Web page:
There’s a new trend that has come about because of digital cinematography. Not only longer takes, but more footage overall.

Back in the days of shooting film, you’d hear the words: “Roll sound.  Roll camera. ACTION!”  And then, after the scene was over, the words “cut!”  You might also hear the words “check the gate,” meaning look for hairs or dust in the film gate, but that’s besides the point.  OK, we still hear those words, especially when rolling second system audio (audio recorded separate from picture)…but a new trend is happening, something not encountered when shooting film.  Longer and longer takes.

When shooting film, one tended to be economical. Meaning, you shot only the scene, and when it was done, you stopped.  Because film is expensive, as is processing that film. So you set up your shots, rolled film, got the take, stopped, and reset for take two.  You’d use the time between takes to give the actors and crew directions, reset props and touch up makeup, etc. And when you were done with the main shots, you’d move in for inserts and pickups.  Shooting the actors saying crucial lines or giving needed reactions.

This wasn’t limited to film. This was also done when shooting to tape. Because you didn’t want to use up all your tape…you shot practically.

But now, with the advent of tapeless media, things have changed. First off the amount of footage we get has increased by a major factor. On narrative projects, when we shot on film we’d get an hour or two of dailies per day. With tapeless, that has increased to between 4 to 6 hours of dailies per day.  And us editors still need to watch every bit of that footage.  That doesn’t leave much time to actually cut.  And the production schedule…the edit schedule…hasn’t changed. So days get longer and longer. Deadlines might get pushed, but that’s rare. So this means the hours the editor works in a day…a week…increases.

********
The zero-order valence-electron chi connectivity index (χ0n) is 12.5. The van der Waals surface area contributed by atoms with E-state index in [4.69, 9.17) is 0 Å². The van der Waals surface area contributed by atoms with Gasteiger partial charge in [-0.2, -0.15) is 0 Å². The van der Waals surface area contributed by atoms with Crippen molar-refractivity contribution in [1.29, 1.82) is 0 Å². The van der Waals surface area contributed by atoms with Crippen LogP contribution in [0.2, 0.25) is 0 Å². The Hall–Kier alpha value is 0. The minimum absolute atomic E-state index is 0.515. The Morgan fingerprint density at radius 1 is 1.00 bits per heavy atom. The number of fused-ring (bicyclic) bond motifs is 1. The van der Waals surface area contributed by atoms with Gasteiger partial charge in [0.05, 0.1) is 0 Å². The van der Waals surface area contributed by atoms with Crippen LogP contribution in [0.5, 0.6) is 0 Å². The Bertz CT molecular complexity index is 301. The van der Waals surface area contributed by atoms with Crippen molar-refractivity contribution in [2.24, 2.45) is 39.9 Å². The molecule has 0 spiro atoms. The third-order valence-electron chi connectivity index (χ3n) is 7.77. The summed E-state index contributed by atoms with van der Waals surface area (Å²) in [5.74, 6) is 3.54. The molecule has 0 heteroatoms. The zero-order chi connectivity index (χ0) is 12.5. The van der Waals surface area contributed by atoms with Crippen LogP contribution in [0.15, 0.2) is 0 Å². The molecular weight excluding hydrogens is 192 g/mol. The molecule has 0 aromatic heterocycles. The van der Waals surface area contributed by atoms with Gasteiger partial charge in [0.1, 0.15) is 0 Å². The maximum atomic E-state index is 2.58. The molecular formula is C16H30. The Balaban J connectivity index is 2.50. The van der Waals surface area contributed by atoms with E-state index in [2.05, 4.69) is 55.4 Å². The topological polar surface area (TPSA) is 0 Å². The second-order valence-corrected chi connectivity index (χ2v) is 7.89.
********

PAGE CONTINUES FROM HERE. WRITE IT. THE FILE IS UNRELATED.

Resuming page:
What’s going on with this increase of footage?  Well, many things.  One thing that happens is that one “take” actually consists of multiple takes. The director doesn’t call “cut,” he simply says “OK, reset to one quickly” and while the camera is rolling, they do another take, or multiple takes.  Recently I had one “slated take” that consisted of multiple resets. So one slated take contained five “takes.”  That scene had four slated takes, and those four takes consisted of twelve actual takes.

Also, a lot of things can happen between the takes…and all while no one called cut For example, a friend of mine had a scene where one slated take was eight minutes long. In that eight minutes there was one minutes and thirty seconds of the director giving directions before action is started. He called for cameras and sound to roll, and then went to give directions.  Finally he called “action,”  and the shot took one minute from start to finish.  Then while the camera was rolling the scene was reset, notes were given, makeup re-applied…6 minutes of general hub bub…and then another one minute take.